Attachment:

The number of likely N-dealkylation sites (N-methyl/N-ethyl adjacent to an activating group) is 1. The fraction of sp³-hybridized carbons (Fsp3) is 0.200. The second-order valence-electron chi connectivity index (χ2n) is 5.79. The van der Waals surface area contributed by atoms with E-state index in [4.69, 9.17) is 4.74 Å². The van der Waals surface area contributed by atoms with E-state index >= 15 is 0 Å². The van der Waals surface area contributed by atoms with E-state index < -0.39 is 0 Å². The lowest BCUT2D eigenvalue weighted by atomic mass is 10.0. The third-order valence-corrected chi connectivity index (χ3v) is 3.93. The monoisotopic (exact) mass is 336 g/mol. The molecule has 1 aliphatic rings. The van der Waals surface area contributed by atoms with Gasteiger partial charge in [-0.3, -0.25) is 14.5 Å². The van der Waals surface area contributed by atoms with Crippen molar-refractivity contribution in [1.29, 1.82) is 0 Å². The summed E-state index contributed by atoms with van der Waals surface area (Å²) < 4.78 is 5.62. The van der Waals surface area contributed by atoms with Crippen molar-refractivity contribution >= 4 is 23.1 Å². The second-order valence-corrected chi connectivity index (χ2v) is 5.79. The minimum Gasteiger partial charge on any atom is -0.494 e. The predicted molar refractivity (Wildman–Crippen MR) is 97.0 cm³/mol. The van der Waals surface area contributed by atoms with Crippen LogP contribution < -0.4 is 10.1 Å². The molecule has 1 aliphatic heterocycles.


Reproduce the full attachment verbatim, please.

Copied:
The number of likely N-dealkylation sites (N-methyl/N-ethyl adjacent to an activating group) is 1. The fraction of sp³-hybridized carbons (Fsp3) is 0.200. The second-order valence-electron chi connectivity index (χ2n) is 5.79. The van der Waals surface area contributed by atoms with E-state index in [4.69, 9.17) is 4.74 Å². The van der Waals surface area contributed by atoms with E-state index >= 15 is 0 Å². The van der Waals surface area contributed by atoms with E-state index < -0.39 is 0 Å². The lowest BCUT2D eigenvalue weighted by atomic mass is 10.0. The third-order valence-corrected chi connectivity index (χ3v) is 3.93. The monoisotopic (exact) mass is 336 g/mol. The molecule has 1 aliphatic rings. The van der Waals surface area contributed by atoms with Gasteiger partial charge in [-0.3, -0.25) is 14.5 Å². The van der Waals surface area contributed by atoms with Crippen molar-refractivity contribution in [1.29, 1.82) is 0 Å². The summed E-state index contributed by atoms with van der Waals surface area (Å²) < 4.78 is 5.62. The van der Waals surface area contributed by atoms with Crippen molar-refractivity contribution >= 4 is 23.1 Å². The second-order valence-corrected chi connectivity index (χ2v) is 5.79. The minimum Gasteiger partial charge on any atom is -0.494 e. The predicted molar refractivity (Wildman–Crippen MR) is 97.0 cm³/mol. The van der Waals surface area contributed by atoms with Crippen LogP contribution < -0.4 is 10.1 Å². The molecule has 1 aliphatic heterocycles.